Okay. Whew! Here I am preaching to the choir...I need to get some work done today. 😉

  • LaurieLovesLearningLaurieLovesLearning Moderator Manitoba, Canada 🍁 zone 3, PrairiesPosts: 2,058 admin

    My, my. Sorry about all of that. 😕

  • Ruth Ann ReyesRuth Ann Reyes Managing Director TGN Shy of the Chi - Zone 5bPosts: 315 admin

    Yeah, it's a pretty sad state we're in . . . One of the reason's why I love this guy so much is that he's so optimistic and literally has a plan to solve all the worlds problems! I just love it!

    I have our executive assistant, Sarah working on getting him to be a presenter at the next Home Grown Food Summit! He seems to participate in a lot of summits and podcasts to get the word out there... Fingers crossed he says yes to ours!

  • Merin PorterMerin Porter Editorial Director Southwest Colorado (Zone 6a)Posts: 580 admin

    Thanks for posting this, Ruth! We have a young organic farmer living down the road from us; he uses some innovative practices to save on labor costs and says that the old-timer farmers just laugh at him. From everything I've seen, he loves organic farming ... but doesn't deny that it's a very hard way to make a living...

  • bmaverickbmaverick Posts: 177 ✭✭✭

    When we relocated, the property had 3000 pine trees to be a Christmas Tree farm. The retired couple never sold on tree and the pines grew out to over 120ft tall straight up!. Across the street is a state nature preserve, thus nothing is ever sprayed. We have neighbor that both have horses and one with lamas. Neither sprays or uses chemicals. Only down the road are the big commercial farm lands with spraying crap into the soils. They are down slope from us beyond some woods.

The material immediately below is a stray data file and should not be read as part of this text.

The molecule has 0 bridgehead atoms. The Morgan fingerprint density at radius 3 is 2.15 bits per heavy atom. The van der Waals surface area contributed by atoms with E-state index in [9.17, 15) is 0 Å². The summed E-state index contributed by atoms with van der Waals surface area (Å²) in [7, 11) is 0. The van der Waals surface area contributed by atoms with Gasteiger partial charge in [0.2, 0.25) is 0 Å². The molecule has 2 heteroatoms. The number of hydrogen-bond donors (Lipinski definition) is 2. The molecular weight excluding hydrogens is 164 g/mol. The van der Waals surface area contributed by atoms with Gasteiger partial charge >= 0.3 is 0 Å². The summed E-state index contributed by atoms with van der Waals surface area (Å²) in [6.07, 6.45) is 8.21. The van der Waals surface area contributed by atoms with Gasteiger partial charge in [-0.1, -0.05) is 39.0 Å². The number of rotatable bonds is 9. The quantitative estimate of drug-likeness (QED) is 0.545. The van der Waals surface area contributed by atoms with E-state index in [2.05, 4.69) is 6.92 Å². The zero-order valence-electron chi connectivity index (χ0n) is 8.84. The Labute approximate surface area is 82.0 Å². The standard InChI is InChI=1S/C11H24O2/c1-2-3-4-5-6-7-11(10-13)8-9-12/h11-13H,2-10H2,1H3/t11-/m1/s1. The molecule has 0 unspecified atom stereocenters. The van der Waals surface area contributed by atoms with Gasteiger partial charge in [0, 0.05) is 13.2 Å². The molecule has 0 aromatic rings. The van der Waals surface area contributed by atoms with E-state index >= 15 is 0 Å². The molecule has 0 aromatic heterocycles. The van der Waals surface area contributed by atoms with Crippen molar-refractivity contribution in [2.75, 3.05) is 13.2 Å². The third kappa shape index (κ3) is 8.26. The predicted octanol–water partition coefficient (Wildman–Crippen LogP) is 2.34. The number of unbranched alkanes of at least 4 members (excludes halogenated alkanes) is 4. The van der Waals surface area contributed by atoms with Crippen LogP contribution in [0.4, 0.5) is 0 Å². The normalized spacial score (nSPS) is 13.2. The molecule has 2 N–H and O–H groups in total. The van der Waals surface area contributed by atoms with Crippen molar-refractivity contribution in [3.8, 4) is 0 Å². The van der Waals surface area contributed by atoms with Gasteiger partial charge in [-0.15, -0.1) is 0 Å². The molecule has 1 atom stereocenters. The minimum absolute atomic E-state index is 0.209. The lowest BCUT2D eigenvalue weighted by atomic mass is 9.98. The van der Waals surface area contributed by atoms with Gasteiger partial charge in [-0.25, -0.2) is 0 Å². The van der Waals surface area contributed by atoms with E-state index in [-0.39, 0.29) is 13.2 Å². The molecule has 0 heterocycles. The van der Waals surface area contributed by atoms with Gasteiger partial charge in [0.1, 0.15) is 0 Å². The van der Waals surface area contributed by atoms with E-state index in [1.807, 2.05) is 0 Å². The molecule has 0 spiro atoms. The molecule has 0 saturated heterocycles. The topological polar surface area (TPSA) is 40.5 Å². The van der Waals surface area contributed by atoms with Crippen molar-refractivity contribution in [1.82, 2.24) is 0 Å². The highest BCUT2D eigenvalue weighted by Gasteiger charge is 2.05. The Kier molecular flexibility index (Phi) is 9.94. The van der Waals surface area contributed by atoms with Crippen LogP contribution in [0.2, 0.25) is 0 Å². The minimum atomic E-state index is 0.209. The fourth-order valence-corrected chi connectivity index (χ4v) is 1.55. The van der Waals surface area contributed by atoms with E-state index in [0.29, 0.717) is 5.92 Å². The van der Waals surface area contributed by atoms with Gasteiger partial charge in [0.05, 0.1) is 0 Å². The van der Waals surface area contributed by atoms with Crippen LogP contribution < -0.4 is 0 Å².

With all that said, it's very sad indeed looking for land to even consider to have as organic. It's more homework than just finding the right house to met your family needs. We knew we couldn't just buy a farm due to decades of chemical uses, even chemicals that have been banned, yet remain in the soil for a generation or two.

    Our land soil has been in a virgin state since 1975. Before that, none of the bad chemicals were used on it. It's a gem amidst all others in the county available at the time we were searching. Now to maintain and keep it that way. :)

  • ines871ines871 zn8APosts: 1,410 ✭✭✭✭✭

    Good for you Sir. And good knowing you will pass this knowledge on to the nest generation.

    Our little sub-division, created in 1944, has also remained pretty clean, & so the 2ndary challenge is just replacing all the ROCKS, lol